What is Restorative Yoga?
Because there are so many different types of yoga available, people are often unsure which type would be best suited for them. The image that the word “yoga” conjures for many people can make the practice seem unattainable- yogis doing handstands or balancing on one foot with their arms to the sky. While these are very traditional yoga poses often seen in certain classes, restorative yoga is a yoga that can truly be practiced by anyone.
Restorative yoga is a practice that incorporates passive poses held for 5-20 minutes at a time. Passive poses means that the body is actually in a state of supported relaxation, without the exertion of effort or strain. The goal of restorative yoga class is to release tension in the spine and in the muscles. This practice is greatly enhanced by the use of supportive props.
Special props used in restorative yoga class include:
- Shaped Pillows
Using these props allows the body to be completely supported, thereby allowing relaxation into long stretches.
The origin of this practice is derived from one of the famous yoga styles created by B.K.S Iyengar. Iyengar was encouraging of the incorporation of props into yoga in order to free the body from tension and to enhance poses. This practice became the basis for restorative yoga, which was developed by a follower of Iyengar practice.
Restorative Yoga Style
The goal of restorative yoga is to allow the body to fully relax in comfortable and supported poses. The use of props allows the body to relax into stretches without straining or discomfort. When practicing this yoga style, the body is positioned into various stretching poses for longer periods of time to truly deepen and extend the stretch.
This practice is not about exertion, so it is a great practice for people who have had injuries and are not able to practice some of the more strenuous yoga styles. Because restorative yoga moves at a slow pace, people are always encouraged to find a position that is comfortable and relaxing for their body, rather than staying in and pushing through a pose that is uncomfortable or strained.
This practice is also great for people who are overweight and are not yet able to fully support themselves in a yoga pose, as the props in restorative yoga assist less flexible people in holding poses and stretching. Restorative yoga is all about helping to stretch and relax the body in a way that feels comfortable for the individual, so no one in these classes is expected to pose the same way or to use the props the same manner.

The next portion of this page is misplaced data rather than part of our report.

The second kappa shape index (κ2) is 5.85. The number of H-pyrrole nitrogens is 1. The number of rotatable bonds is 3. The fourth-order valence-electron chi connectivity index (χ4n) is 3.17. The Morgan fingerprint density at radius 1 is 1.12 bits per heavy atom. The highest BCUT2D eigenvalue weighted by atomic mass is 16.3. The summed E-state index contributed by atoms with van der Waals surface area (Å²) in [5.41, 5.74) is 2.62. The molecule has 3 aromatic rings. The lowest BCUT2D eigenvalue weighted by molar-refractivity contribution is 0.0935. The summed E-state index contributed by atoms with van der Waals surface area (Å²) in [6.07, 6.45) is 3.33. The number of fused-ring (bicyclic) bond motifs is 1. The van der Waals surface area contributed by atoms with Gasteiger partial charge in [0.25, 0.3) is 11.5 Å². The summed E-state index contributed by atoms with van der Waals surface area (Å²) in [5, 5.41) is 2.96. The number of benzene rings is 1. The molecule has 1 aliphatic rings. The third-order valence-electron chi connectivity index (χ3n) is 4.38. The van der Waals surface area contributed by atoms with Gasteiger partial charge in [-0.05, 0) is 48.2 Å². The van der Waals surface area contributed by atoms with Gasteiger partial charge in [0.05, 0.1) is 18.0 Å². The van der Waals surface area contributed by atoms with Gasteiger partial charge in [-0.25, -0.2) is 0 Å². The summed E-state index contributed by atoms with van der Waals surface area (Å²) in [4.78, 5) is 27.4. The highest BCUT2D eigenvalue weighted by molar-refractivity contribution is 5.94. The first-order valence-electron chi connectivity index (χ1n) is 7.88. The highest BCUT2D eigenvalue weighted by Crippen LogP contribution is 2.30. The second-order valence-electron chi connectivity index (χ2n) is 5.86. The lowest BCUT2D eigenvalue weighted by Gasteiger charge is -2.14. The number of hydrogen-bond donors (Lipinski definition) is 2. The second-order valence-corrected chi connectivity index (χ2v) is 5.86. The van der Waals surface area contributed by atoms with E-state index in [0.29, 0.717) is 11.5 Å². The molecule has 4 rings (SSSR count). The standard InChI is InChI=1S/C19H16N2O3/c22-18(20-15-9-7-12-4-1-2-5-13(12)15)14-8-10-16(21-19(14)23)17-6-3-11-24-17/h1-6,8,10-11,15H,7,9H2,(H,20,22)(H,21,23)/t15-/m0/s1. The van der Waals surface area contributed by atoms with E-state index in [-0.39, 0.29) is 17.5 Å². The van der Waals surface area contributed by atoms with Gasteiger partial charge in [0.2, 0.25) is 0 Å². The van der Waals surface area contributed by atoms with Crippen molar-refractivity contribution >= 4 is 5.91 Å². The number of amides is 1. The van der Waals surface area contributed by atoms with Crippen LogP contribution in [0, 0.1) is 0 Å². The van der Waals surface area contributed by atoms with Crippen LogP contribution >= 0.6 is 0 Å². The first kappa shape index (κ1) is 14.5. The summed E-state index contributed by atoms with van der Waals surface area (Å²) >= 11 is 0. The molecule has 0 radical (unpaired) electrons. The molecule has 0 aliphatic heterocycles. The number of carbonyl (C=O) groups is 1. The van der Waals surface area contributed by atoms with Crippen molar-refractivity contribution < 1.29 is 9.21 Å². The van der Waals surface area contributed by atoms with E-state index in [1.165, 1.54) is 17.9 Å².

Breathing is also incorporated into restorative yoga classes to help calm the body and mind. Breathing in a steady and controlled way can help people get to deeper levels of relaxation and can help people to feel secure and confident in their practice.
Some common poses in restorative yoga include:
- Viparita Karani – Lying flat on the back with legs extended up the wall
- Supported Bridge – Bridge pose supported by a block placed under the lower back
- Child’s Pose – Heels tucked under the hips with a pillow or bolster supporting the upper body
- Savasana – Relaxation pose with the comfort of props including bolster, pillow or blanket
Benefits of Restorative Yoga
Restorative yoga is a practice that allows the parasympathetic nervous system in the body to take control. The parasympathetic nervous system is responsible for regenerating the body, and for resting and digestive health. When a person is fully relaxed, the body is allowed to perform healing, digestion and resting functions that are required in order to keep the body in an active state throughout the rest of the day.
Those who practice restorative yoga can expect positive results from their practice including:
- Enhanced mental clarity
- Increased flexibility
- More balanced nervous system
- Relaxed muscles and release of tension
- Safer stretching of the spine
- Slowed respiration rates
- Improved digestion
Restorative Yoga is a truly freeing practice, because it allows people to get in touch with their body while relaxing their mind and easing out of a stressful day. The practice incorporates long poses so the body can release tension and the mind can let go of any thoughts that are causing stress and disease.
If you wish to learn more about Restorative Yoga, here are few recommended books:
- The Yapana Way: Restorative Yoga Therapy & The Art of Being by Leeann Carey: “This book is one of the best resource out there on Restorative Yoga Therapy. The photos are clear and the description is easy to read. It’s a must have reference book, for students, teachers and for use as a practice for yourself.”
- The Therapeutic Yoga Kit: Sixteen Postures for Self-Healing through Quiet Yin Awareness by Cheri Clampett: “Highly recommended book for one who are looking for healing from injury or illness through the practice of therapeutic restorative yoga. One can use for relaxation on daily basis.”
Got another book on Restorative Yoga to recommend? Let us know your favorites in comments below.